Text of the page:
Stanley Tong


Stanley Tong

Stanley Tong was born in Hong Kong in 1962, where as a child he studied several forms of martial arts, in particular Hung Boxing. During his teenage years, Tong excelled in many sports such as soccer and basketball. After graduating from high school, he moved to Canada, where he taught martial arts. In 1979, he returned to Hong Kong, where (through his brother-in-law) he got a job at the Shaw Bros. Studio as a stuntman. Tong idolized stars such as Jackie Chan and Sammo Hung who got their start as stuntmen and was anxious to follow in their footsteps. He was often called upon to double for some of Hong Kong's top stars, from Chow Yun-Fat to Ti Lung, and even female stars such as Maggie Cheung.

By 1983, the various injuries that any stuntman receives began to take their toll and Tong switched gears, becoming an assistant director. His knowledge of stuntwork and dedication to filmmaking eventually led him to becoming a stunt co-ordinator, which in the HK film world is a job almost as important as the director themselves. By 1987, Tong had moved on to co-directing films, with Angel 2, and in 1989 he formed his own production company, Golden Gate. It was on the strength of one of his Golden Gate films, Stone Age Warriors (which was one of the first films to be made with the co-operation of the native headhunters in New Guinea) that he was asked by Jackie Chan to direct one of the films he is best known for in the west, Police Story 3: Supercop.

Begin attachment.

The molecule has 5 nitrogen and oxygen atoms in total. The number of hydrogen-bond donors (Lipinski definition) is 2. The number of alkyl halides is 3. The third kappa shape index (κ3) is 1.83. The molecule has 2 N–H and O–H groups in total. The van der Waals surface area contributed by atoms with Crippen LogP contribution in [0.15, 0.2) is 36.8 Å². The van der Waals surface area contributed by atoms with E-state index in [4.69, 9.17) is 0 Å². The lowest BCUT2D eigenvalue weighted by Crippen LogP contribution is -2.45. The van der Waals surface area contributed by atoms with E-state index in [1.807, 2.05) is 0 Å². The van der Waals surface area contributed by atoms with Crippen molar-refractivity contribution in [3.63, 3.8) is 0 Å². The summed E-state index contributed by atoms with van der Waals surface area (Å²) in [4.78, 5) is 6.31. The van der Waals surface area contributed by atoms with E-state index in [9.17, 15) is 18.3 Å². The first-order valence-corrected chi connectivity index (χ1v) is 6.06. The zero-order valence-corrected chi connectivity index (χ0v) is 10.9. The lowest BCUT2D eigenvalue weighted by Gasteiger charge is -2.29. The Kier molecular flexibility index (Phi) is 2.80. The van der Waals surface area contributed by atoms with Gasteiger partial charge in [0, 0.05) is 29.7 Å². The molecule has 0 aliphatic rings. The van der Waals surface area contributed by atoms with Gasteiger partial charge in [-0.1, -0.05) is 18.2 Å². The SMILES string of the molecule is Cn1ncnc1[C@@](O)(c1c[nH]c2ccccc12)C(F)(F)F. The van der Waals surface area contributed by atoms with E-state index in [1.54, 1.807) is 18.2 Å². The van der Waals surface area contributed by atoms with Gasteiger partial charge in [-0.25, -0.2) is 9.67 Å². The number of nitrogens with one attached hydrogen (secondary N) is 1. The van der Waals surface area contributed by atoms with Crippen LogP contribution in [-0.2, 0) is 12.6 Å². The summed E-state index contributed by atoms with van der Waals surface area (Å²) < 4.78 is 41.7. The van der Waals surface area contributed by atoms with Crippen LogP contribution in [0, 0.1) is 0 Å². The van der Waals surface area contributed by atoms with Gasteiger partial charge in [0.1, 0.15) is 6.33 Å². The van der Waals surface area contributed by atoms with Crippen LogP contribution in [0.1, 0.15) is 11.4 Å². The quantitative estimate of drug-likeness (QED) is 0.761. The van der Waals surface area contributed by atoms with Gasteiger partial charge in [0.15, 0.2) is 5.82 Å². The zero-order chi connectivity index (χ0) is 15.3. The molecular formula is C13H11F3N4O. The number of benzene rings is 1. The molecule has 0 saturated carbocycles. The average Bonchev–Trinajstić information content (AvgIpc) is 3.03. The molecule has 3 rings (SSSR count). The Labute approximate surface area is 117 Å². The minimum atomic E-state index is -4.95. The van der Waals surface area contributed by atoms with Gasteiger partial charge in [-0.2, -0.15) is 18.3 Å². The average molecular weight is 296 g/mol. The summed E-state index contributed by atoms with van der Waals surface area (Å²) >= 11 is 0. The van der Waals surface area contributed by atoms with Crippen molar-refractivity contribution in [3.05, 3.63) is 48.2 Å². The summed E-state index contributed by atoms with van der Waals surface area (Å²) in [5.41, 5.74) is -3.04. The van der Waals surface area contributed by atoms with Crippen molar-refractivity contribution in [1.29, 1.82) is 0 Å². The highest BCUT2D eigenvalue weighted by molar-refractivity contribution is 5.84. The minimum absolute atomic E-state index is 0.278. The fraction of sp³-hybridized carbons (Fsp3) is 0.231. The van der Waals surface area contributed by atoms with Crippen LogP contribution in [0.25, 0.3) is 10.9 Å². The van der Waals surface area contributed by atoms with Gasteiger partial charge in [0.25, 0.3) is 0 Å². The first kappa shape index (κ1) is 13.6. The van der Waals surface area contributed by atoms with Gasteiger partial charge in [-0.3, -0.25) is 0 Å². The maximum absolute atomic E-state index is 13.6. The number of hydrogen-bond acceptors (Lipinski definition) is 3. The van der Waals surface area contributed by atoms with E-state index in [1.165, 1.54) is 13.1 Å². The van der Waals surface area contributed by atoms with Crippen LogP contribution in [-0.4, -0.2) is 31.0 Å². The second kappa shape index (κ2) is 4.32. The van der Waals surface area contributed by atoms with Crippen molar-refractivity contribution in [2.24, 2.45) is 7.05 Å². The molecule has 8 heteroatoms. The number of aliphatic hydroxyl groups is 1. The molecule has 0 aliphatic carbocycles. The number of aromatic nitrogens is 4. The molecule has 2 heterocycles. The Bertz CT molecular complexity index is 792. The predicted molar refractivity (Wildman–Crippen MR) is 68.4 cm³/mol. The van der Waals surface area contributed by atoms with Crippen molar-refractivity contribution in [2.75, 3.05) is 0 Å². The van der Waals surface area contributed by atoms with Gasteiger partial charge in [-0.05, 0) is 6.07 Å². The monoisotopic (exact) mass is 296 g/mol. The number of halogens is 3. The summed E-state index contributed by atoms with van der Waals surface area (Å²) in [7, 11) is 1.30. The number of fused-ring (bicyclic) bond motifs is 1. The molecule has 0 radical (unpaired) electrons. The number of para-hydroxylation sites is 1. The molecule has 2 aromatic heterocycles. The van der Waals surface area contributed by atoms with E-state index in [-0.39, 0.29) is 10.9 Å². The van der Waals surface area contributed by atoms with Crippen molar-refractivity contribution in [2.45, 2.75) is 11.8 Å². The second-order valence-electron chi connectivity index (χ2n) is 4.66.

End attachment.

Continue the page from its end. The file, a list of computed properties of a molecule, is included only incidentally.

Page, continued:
Supercop was a success in both Asia and America, and Tong went on to direct a spin-off starring Chan's co-star Michelle Yeoh, Supercop 2 (aka Once a Cop) and the sequel, Police Story 4: First Strike (aka Jackie Chan's First Strike) -- which he also wrote. Tong also directed Jackie Chan's US crossover hit Rumble in the Bronx.

Like other HK film personalities, Tong has attempted to break into the US film market. Tong's Mr. Magoo (based on the cartoon character) was a universal flop, but Tong has remained active in the HK film industry. As he is one of the few directors Jackie Chan likes, we'll probably be seeing more of Stanley Tong in the years to come.

Go Back